“I met Esperanza from the studio side, and we have a very good relationship; she trusts me,” Lodeiro says. “I was there for the whole record, recording and mixing, and I know every little detail within the songs. I have a bunch of effects set up to help treat and fill up the space of each song when we’re live. Most of the time I prefer to use substractive EQing instead of additive EQing.
“I do have different reverbs that I will put on her voice and delays for some of the drum parts, and things like that, depending on the song and the vibe that night,” he continues. “In fact, I started using my UAD Apollo duet on the shows as an insert in order to use some of the UAD reverbs on Esperanza’s vocals.
“But the most important part is that the band is playing with her and leaving the space for her. They know how to stay out of the way and when to give it everything. That’s the starting point for me.”
Matthew Stevens (guitar, vocals, bass) and Justin Tyson (drums, organ, synths, beats) have each worked with Spalding for years in the studio, and they formed the core duo for 12 Little Spells. For the touring part of the project, they were joined by Morgan Guerin on bass, saxophone, keyboard synths and vocals.
“On this show, obviously the drums are very important,” Lodeiro explains. “Justin has been so creative with his parts and is a driving force. Matt is an incredible guitar player, and everything that comes out of him…I don’t know how his brain thinks to come up with that balance. They have a great dynamic together.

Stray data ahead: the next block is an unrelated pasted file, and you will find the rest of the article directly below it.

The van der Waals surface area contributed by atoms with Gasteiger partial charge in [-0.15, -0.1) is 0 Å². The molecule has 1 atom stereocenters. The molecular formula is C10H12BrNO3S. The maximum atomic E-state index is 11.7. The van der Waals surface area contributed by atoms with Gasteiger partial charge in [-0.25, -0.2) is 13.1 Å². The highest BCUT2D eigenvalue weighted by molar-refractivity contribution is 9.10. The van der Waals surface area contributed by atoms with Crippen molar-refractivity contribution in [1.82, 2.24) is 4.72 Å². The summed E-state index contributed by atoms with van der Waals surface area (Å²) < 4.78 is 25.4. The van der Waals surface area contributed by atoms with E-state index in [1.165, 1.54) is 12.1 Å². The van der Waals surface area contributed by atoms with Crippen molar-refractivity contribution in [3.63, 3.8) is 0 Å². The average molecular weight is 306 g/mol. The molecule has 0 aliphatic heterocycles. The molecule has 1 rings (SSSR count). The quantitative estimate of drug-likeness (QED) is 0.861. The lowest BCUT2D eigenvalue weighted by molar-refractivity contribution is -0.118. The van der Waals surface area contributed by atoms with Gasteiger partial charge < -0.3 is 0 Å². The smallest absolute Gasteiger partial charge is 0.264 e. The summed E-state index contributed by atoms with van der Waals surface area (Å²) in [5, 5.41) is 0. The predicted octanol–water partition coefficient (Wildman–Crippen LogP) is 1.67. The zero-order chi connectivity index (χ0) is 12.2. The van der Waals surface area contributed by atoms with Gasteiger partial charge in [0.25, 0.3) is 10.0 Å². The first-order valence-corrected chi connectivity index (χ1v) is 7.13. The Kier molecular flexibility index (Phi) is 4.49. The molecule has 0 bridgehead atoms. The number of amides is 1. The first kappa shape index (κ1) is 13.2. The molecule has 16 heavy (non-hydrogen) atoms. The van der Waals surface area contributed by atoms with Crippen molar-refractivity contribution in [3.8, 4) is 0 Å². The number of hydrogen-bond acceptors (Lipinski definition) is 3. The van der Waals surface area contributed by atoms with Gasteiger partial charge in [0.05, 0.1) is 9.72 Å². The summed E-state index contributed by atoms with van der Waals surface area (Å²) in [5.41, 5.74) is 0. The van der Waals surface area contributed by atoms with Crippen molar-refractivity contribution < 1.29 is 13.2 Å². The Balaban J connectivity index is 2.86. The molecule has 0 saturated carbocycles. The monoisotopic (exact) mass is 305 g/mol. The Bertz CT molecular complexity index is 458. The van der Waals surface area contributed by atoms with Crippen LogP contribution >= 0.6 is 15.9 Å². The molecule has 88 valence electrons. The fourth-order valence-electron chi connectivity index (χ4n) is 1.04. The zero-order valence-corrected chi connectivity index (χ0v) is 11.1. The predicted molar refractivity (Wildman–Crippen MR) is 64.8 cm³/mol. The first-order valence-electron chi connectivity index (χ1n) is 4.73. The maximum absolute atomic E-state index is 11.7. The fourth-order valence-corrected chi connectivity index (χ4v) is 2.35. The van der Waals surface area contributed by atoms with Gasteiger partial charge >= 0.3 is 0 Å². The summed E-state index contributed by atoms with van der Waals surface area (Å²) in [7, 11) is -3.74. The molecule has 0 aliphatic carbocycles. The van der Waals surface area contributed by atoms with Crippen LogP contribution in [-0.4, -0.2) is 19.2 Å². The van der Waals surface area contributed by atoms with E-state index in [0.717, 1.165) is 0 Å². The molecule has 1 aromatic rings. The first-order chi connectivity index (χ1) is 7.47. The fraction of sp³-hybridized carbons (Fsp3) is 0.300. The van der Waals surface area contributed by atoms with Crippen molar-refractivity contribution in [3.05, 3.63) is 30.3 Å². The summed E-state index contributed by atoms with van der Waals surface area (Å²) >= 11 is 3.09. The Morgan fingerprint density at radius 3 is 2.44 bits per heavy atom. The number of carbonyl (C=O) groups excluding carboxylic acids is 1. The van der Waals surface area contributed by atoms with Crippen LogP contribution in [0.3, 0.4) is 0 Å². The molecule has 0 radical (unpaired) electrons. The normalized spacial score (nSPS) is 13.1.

“A very big moment in the show is when Esperanza goes and picks up the bass,” he adds. “She’s gone about ten and a half songs just singing, and then she goes and grabs the bass and it’s a big moment. Morgan is playing that sax solo and the band is digging in. At that point I still have to make sure that in the end it’s an Esperanza Spalding show! Whatever she is doing is up top and super clear. No one misses a note.”
Spalding sings into a Shure Beta 87 wireless mic, straight into the Yamaha CL5 console, where it’s touched with the Rupert Neve Designs Portico EQ and a small dab of compression. Lodeiro is carrying no outboard gear on the tour. He likes the sound of the CL5, and he likes its ease of use.
“She’s a very easy voice to work with because she just sounds beautiful,” Lodeiro says. “She’s smooth, she’s dynamic and she has a certain tone that gets right to your ear. It’s so close that it feels like it gets to me in a psychological way. I always have my finger on her vocal track, and I’m riding her through the whole show. She’s very dynamic. She might decide to sing something very soft and I have to be right on it so that it is cutting through. But mostly I just try to get out of the way and let it sound as natural as possible.”